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Pakistani Units Accused of Abuses Won't Receive Military Aid, Say US Officials


Pakistani paramilitary soldiers stand alongside trucks carrying NATO supplies at the border town of Chamam, Pakistan, 30 Sept. 2010

Pakistani paramilitary soldiers stand alongside trucks carrying NATO supplies at the border town of Chamam, Pakistan, 30 Sept. 2010

Media reports on Friday are quoting unnamed U.S. officials as saying not all members of Pakistan's military will be benefiting from a proposed $2 billion aid package U.S. Secretary of State Hillary Clinton unveiled Friday. According to the reports, Washington will suspend assistance to some Pakistani military units suspected of human rights abuses.

The alleged abuses include the killings of unarmed prisoners and civilians during recent military offensives against Taliban forces in Pakistan. The New York Times newspaper reports that U.S. officials were alarmed by an Internet video - the authenticity of which has not been confirmed - that appears to show men in Pakistani uniforms executing six young men in civilian clothes.

Pakistan says it is investigating the incident. The army chief, General Ashfaq Kiyani, has ordered his forces to respect the rule of law.

Ali Dayan Hasan, of Human Rights Watch in Pakistan, says the video shows abuses that his group has documented extensively in Swat Valley, where the Pakistani military carried out a campaign against militants last year.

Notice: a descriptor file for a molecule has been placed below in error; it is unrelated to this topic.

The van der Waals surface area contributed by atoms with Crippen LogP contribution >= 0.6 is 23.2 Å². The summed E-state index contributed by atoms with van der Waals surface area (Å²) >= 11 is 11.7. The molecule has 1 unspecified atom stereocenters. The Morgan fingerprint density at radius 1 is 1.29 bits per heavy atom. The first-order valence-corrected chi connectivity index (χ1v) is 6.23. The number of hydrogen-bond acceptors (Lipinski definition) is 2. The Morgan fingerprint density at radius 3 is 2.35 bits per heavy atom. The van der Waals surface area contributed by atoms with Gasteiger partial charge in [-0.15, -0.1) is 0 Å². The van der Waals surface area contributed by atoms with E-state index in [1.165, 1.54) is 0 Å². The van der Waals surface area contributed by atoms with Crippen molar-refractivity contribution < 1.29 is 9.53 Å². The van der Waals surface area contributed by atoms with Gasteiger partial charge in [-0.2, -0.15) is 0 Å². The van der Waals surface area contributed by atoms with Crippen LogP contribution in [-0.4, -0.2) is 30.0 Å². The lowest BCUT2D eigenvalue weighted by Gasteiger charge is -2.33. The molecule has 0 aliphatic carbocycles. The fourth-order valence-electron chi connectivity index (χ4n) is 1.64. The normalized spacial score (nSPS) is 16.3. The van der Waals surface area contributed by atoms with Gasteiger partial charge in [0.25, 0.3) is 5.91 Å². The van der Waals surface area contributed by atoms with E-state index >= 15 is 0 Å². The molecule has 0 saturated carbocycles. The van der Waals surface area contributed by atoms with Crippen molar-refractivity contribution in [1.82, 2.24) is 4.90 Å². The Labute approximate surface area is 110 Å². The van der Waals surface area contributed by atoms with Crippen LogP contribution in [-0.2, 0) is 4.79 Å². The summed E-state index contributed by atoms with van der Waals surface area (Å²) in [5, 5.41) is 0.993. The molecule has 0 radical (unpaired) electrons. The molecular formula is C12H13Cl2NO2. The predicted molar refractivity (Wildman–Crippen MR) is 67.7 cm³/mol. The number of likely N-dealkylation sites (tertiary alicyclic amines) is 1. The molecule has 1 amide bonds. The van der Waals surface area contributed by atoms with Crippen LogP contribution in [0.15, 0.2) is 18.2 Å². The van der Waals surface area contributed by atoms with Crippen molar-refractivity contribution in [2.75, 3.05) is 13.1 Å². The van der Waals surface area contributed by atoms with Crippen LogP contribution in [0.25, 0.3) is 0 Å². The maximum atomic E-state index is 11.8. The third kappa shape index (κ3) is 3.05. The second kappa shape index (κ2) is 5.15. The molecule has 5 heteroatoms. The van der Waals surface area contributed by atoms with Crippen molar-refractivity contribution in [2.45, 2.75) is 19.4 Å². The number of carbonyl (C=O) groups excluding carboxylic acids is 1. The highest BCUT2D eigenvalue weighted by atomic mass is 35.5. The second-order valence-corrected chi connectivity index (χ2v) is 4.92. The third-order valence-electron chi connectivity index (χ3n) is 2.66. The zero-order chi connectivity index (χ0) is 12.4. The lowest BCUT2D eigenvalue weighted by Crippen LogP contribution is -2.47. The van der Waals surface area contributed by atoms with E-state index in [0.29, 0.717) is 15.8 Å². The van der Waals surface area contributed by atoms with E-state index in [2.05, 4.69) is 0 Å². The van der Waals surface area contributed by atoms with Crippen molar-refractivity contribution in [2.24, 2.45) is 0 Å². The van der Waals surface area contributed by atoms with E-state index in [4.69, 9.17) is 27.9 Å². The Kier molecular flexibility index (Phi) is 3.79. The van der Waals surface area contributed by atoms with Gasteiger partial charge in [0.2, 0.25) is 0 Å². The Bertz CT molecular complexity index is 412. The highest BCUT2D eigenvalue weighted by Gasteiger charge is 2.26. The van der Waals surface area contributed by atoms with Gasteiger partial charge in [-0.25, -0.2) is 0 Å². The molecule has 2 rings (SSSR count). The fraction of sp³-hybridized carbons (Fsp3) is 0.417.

"I would stop short of saying there was some sort of policy to engage in summary executions that were sanctioned by higher authorities," Hassan says. "But the fact is that this activity, while not systematic has certainly been widespread. And it has been widespread because of Pakistani military troops feel they can perpetrate such abuses with impunity."

The aid is being held under a law passed in 1997 barring military assistance from going to foreign troops suspected of committing atrocities.

The move appears to be symbolic to address concerns by members of Congress suspicious of the Pakistani government,says Farzana Shaikh, a Pakistani expert at Chatham House in London.

"I believe very largely to appease those in Congress who must still approve such assistance to Pakistan, appease members of Congress who have for some time raised serious questions about human rights violations in Pakistan," says Shaikh.

The U.S. appears to be taking a "carrot-and-stick" approach of incentives and penalties with Pakistan, says Shaikh.

U.S. officials have accused Pakistan of not doing enough to fight militants inside its borders, a charge that has riled the Pakistani leadership.

Relations have never been as tense, Shaikh says, and efforts on both sides to improve trust remain problematic. She points to Pakistan's recent closure of border crossings to Afghanistan used by NATO supply trucks, during which hundreds of trucks were torched by militants.

"And I think the closing of those borders was a reflection not only of the prevailing mistrust between Pakistan and the United States," she says. "But I think more ominously a signal from Pakistan that it does actually have some sort of leverage on the United States and that this transactional relationship isn't one that can just be manipulated to the advantage of the United States and that Pakistan does indeed have some cards of its own to play."

The $2 billion in military assistance announced by Clinton Friday is just the latest in a series of aid packages given to Pakistan. Since the country became a key ally in the U.S.-led war on terrorism in 2001, Islamabad has received around $10 billion in U.S. military aid.

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